We are all looking for something to blame in order to make sense of our collective anger, sadness, and terror. However, by throwing blame in the wrong direction we cause further unintentional widespread harm.
I waited to write this blog until some of the media-hype had dissipated. The reason for doing so is because by speculating on causes drawn from the shooter’s personal history we do little to de-stigmatize mental illness or to really come to terms with the tragedy. The reality is that we, the 1 in 4 Americans and 1 in 5 Canadians who struggle with a ‘diagnosable’ mental illness, are no more capable of violence than those lacking a mental illness. In fact, we are 2.5 to 4 times more likely to be victims of violence. This is what the media needs to start reporting, not sensationalizing difference, but embracing it so that we can become a more compassionate and tolerant society.
Perhaps the perpetrator behind the Newtown tragedy did struggle with a mental illness. Maybe he was seeking psychological support, or was isolated. But perhaps he did not. The fact is we may never know. But what we do know is that to insinuate that me, or you, or someone you may know and love is to be feared, shunned, and discriminated against merely because they are battling a mental illness is dangerous. By doing so we are further perpetuating the very stigma that keeps so many from seeking help and support, choosing instead to battle significant health concerns on their own. To continue such negative speak will harm countless others and will do little to ‘add some good’ into an impossibly sad situation.
The people of Newtown have witnessed unspeakable horror and profound loss. If (and more than likely when) the children, parents, educators, first responders, health professionals, funeral assistants, and the entire community seek mental health assistance will we call them crazy? Disturbed? Troubled? Will we shame them for being weak, and blame them for their struggles?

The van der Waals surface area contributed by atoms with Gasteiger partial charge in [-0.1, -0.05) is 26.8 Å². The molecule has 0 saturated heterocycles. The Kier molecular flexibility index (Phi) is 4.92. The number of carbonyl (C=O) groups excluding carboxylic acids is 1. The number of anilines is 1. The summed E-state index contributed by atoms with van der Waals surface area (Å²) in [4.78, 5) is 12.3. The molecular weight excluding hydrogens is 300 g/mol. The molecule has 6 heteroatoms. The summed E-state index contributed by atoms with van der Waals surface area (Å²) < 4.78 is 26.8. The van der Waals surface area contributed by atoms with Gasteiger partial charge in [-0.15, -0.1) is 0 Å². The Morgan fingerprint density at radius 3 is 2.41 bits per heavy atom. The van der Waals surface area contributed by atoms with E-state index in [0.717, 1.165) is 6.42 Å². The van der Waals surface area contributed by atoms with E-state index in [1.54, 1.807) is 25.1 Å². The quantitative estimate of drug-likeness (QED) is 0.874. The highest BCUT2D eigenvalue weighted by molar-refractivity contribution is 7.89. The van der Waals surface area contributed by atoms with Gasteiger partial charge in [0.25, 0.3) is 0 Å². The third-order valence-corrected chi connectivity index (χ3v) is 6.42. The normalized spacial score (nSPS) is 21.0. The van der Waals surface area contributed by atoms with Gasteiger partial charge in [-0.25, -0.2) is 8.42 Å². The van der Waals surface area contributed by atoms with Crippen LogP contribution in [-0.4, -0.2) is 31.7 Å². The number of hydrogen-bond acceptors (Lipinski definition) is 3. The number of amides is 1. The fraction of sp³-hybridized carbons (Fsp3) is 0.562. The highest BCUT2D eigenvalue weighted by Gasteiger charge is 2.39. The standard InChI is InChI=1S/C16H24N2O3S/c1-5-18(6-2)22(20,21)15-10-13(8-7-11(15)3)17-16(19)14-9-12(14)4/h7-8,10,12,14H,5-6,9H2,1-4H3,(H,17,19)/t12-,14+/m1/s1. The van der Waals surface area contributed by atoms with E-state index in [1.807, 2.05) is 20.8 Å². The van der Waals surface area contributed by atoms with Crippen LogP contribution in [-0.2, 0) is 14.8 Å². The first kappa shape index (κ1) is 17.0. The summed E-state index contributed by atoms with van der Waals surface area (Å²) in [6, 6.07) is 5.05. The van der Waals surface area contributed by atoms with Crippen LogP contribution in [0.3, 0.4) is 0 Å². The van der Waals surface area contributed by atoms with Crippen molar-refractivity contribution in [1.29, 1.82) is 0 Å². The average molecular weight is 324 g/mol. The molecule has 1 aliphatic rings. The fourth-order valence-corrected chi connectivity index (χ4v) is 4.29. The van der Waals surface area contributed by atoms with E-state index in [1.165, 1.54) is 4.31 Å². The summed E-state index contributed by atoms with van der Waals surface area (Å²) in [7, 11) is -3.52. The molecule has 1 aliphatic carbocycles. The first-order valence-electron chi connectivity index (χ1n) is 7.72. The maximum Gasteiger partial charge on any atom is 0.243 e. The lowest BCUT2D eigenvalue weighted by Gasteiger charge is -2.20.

No, we’ll call them human. We’ll tell them it’s ok to ask for help. We’ll encourage them to talk, to cry, to be angry, and to work through every other emotion that may decide to surface. We’ll support them throughout their process and hope that, though they may never come to a resolution about what happened, they will be able to position themselves within a narrative that they understand, and one that allows some ‘peace’.
And so we should do for the millions of us through North American who struggle with mental illness what we already do for those suffering from cancer, or diseases like it. As a collective, we need to call for mental health reform to ensure everyone can access affordable and adequate professional support, and improved mental health literacy to create new found awareness about what mental health is, and how we can best support others. Mental illness does not discriminate, so neither should we.
In the wise words of President Clinton, “mental illness is nothing to be ashamed of, but stigma and bias shame us all”. When I sought out help I understood that I would be stigmatized, however I was lucky enough to have the supports in place that made that stigma less palpable. In 2013, let us all work to combat the stigmatization of, and lack of attention paid to, mental illness because at the end of the day health is health, whether its physical or mental, concealed or visible.